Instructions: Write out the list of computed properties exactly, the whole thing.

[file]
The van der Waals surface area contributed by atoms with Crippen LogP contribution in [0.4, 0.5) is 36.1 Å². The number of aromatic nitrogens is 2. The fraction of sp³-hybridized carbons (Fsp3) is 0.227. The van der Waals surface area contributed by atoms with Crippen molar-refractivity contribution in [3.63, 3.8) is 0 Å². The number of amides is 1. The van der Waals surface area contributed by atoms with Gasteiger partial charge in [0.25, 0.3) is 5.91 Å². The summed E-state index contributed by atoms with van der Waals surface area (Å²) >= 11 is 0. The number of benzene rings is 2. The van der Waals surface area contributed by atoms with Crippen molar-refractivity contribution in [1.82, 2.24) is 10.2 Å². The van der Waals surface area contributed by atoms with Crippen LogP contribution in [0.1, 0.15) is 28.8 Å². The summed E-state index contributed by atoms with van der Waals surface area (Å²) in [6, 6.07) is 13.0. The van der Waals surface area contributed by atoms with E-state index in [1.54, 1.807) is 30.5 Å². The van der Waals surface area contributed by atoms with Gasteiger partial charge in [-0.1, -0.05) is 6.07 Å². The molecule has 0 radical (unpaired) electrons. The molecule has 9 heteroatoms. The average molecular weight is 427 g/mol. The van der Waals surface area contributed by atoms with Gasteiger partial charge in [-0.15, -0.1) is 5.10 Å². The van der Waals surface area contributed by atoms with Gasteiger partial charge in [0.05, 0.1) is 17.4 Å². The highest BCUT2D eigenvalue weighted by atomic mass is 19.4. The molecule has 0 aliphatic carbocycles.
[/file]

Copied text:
The van der Waals surface area contributed by atoms with Crippen LogP contribution in [0.4, 0.5) is 36.1 Å². The number of aromatic nitrogens is 2. The fraction of sp³-hybridized carbons (Fsp3) is 0.227. The van der Waals surface area contributed by atoms with Crippen molar-refractivity contribution in [3.63, 3.8) is 0 Å². The number of amides is 1. The van der Waals surface area contributed by atoms with Gasteiger partial charge in [0.25, 0.3) is 5.91 Å². The summed E-state index contributed by atoms with van der Waals surface area (Å²) >= 11 is 0. The number of benzene rings is 2. The van der Waals surface area contributed by atoms with Crippen molar-refractivity contribution in [1.82, 2.24) is 10.2 Å². The van der Waals surface area contributed by atoms with Crippen LogP contribution in [0.1, 0.15) is 28.8 Å². The summed E-state index contributed by atoms with van der Waals surface area (Å²) in [6, 6.07) is 13.0. The van der Waals surface area contributed by atoms with E-state index in [1.54, 1.807) is 30.5 Å². The van der Waals surface area contributed by atoms with Gasteiger partial charge in [-0.1, -0.05) is 6.07 Å². The molecule has 0 radical (unpaired) electrons. The molecule has 9 heteroatoms. The average molecular weight is 427 g/mol. The van der Waals surface area contributed by atoms with Gasteiger partial charge in [-0.15, -0.1) is 5.10 Å². The van der Waals surface area contributed by atoms with Gasteiger partial charge in [0.05, 0.1) is 17.4 Å². The highest BCUT2D eigenvalue weighted by atomic mass is 19.4. The molecule has 0 aliphatic carbocycles.